For the first one, “short-term” program objectives are under consideration; and by these, facilitating the lives of child workers have been aspired. Among these, melioration of working environments, provision of necessary health services and improvement of leisure time facilities and educational opportunities can be enumerated.

The second phase, on the other hand, is the primary objective: withdrawing children from working life. However, this can only be achieved through the accompaniment of essential social policies and through dealing with poverty, unemployment and social insecurity in the “long-run”. Raising public awareness, bringing up the matter for consideration with all its dimensions and stressing the desperation of children are the first steps to attain this objective. Short-term program objectives, additionally, ensure that children are introduced with their rights and contemporary living opportunities that the human rights documents provide for themselves.

In order to provide the necessary solutions, the report classifies the studies that are to be carried out as follows:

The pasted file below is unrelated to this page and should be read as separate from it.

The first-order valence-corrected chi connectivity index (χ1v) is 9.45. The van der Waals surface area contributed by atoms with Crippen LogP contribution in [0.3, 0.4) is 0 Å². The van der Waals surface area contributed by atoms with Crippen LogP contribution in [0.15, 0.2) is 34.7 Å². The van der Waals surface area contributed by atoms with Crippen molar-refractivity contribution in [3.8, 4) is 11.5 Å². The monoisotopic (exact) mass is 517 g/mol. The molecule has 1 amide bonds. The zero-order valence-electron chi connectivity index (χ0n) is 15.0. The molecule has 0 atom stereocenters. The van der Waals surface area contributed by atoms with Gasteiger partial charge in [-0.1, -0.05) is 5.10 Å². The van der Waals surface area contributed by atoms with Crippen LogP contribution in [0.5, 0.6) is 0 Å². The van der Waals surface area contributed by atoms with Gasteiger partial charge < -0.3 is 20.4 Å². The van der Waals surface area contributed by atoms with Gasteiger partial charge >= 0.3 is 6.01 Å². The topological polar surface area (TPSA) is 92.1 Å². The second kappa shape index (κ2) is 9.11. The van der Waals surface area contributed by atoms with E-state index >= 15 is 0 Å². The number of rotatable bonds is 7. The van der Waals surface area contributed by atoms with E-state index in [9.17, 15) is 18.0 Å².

10. Deferring children’ getting into the working life:
11. As the most effective method, increasing the compulsory primary education period to 8 years;
12. Encouraging the researches to be carried out on that matter;
13. Making reliable policies on working children, and assembling a “persistent monitoring committee” in order to guarantee inter-organisational co-ordination, and etc.
14. Eradicating the controversies regarding the minimum employment age of children;
15. Enacting the long-time awaited regulations as soon as possible, which are cited at the 82nd article of the Labour Law and through which the provision of health and training services are to be regulated;

(Inten years time after the report, there has been observed aconsiderable progress except for the “e” clause)

16. Improving the status of child labourers working as a “child worker”:
17. Taking children working in the agricultural sector under the protection of the Labour Law;
18. Providing the essential education for primary school children in a way they may acquire occupational knowledge and skills; and taking local characteristics of villages into account;
19. Effectuating occupational health and safety inspections of the Ministry of Labour and Social Security;
20. Execution of the protective service liabilities specified by the SII (Social Insurance Institution) Law;